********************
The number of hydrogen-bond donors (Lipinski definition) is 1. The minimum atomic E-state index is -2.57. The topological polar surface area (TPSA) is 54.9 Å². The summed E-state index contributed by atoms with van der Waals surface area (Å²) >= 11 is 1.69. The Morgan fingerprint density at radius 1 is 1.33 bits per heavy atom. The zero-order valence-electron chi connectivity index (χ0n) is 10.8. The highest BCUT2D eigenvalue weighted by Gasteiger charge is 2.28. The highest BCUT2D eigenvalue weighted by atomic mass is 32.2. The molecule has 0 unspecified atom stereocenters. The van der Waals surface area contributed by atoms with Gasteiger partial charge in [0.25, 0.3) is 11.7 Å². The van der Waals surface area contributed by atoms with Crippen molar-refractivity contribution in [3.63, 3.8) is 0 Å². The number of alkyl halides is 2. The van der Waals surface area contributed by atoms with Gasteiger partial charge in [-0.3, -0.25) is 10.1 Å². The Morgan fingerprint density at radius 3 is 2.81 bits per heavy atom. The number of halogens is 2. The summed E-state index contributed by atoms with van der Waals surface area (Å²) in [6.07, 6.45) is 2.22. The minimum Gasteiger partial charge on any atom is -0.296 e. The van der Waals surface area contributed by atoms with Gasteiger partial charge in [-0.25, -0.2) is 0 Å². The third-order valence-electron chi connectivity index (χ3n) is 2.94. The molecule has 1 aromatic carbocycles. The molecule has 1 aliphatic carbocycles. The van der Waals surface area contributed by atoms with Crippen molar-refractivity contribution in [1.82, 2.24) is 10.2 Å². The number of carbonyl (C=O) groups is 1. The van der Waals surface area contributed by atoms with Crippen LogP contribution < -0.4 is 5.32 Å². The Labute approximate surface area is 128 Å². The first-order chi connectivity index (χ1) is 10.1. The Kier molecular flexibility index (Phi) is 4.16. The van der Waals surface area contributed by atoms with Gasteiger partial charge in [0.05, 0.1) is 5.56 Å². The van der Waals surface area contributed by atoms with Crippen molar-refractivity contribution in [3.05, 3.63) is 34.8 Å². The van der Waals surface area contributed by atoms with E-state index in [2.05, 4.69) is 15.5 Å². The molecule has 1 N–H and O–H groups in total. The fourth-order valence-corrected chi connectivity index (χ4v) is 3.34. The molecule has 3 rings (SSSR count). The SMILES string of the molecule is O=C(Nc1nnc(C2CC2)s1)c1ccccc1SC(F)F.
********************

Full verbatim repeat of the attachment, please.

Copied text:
The number of hydrogen-bond donors (Lipinski definition) is 1. The minimum atomic E-state index is -2.57. The topological polar surface area (TPSA) is 54.9 Å². The summed E-state index contributed by atoms with van der Waals surface area (Å²) >= 11 is 1.69. The Morgan fingerprint density at radius 1 is 1.33 bits per heavy atom. The zero-order valence-electron chi connectivity index (χ0n) is 10.8. The highest BCUT2D eigenvalue weighted by Gasteiger charge is 2.28. The highest BCUT2D eigenvalue weighted by atomic mass is 32.2. The molecule has 0 unspecified atom stereocenters. The van der Waals surface area contributed by atoms with Gasteiger partial charge in [0.25, 0.3) is 11.7 Å². The van der Waals surface area contributed by atoms with Crippen molar-refractivity contribution in [3.63, 3.8) is 0 Å². The number of alkyl halides is 2. The van der Waals surface area contributed by atoms with Gasteiger partial charge in [-0.3, -0.25) is 10.1 Å². The Morgan fingerprint density at radius 3 is 2.81 bits per heavy atom. The number of halogens is 2. The summed E-state index contributed by atoms with van der Waals surface area (Å²) in [6.07, 6.45) is 2.22. The minimum Gasteiger partial charge on any atom is -0.296 e. The van der Waals surface area contributed by atoms with Gasteiger partial charge in [-0.25, -0.2) is 0 Å². The third-order valence-electron chi connectivity index (χ3n) is 2.94. The molecule has 1 aromatic carbocycles. The molecule has 1 aliphatic carbocycles. The van der Waals surface area contributed by atoms with Crippen molar-refractivity contribution in [1.82, 2.24) is 10.2 Å². The number of carbonyl (C=O) groups is 1. The van der Waals surface area contributed by atoms with Crippen LogP contribution < -0.4 is 5.32 Å². The Labute approximate surface area is 128 Å². The first-order chi connectivity index (χ1) is 10.1. The Kier molecular flexibility index (Phi) is 4.16. The van der Waals surface area contributed by atoms with Gasteiger partial charge in [0.05, 0.1) is 5.56 Å². The van der Waals surface area contributed by atoms with Crippen molar-refractivity contribution in [3.05, 3.63) is 34.8 Å². The van der Waals surface area contributed by atoms with E-state index in [2.05, 4.69) is 15.5 Å². The molecule has 1 N–H and O–H groups in total. The fourth-order valence-corrected chi connectivity index (χ4v) is 3.34. The molecule has 3 rings (SSSR count). The SMILES string of the molecule is O=C(Nc1nnc(C2CC2)s1)c1ccccc1SC(F)F.